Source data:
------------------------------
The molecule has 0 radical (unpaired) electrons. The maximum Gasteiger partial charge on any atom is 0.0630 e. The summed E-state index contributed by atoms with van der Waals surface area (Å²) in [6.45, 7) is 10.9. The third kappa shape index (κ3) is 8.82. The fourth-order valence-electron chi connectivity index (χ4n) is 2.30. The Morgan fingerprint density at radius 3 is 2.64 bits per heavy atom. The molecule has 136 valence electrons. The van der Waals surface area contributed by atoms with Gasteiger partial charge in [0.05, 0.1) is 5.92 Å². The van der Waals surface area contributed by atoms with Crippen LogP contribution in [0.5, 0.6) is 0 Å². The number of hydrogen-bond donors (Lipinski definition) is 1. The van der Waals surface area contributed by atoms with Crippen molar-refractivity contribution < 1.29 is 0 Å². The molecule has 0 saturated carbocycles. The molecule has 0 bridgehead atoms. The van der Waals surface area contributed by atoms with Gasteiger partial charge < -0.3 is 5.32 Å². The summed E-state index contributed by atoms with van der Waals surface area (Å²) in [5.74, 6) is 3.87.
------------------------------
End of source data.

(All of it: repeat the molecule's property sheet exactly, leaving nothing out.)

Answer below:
The molecule has 0 radical (unpaired) electrons. The maximum Gasteiger partial charge on any atom is 0.0630 e. The summed E-state index contributed by atoms with van der Waals surface area (Å²) in [6.45, 7) is 10.9. The third kappa shape index (κ3) is 8.82. The fourth-order valence-electron chi connectivity index (χ4n) is 2.30. The Morgan fingerprint density at radius 3 is 2.64 bits per heavy atom. The molecule has 136 valence electrons. The van der Waals surface area contributed by atoms with Gasteiger partial charge in [0.05, 0.1) is 5.92 Å². The van der Waals surface area contributed by atoms with Crippen LogP contribution in [0.5, 0.6) is 0 Å². The number of hydrogen-bond donors (Lipinski definition) is 1. The van der Waals surface area contributed by atoms with Crippen molar-refractivity contribution < 1.29 is 0 Å². The molecule has 0 saturated carbocycles. The molecule has 0 bridgehead atoms. The van der Waals surface area contributed by atoms with Gasteiger partial charge < -0.3 is 5.32 Å². The summed E-state index contributed by atoms with van der Waals surface area (Å²) in [5.74, 6) is 3.87.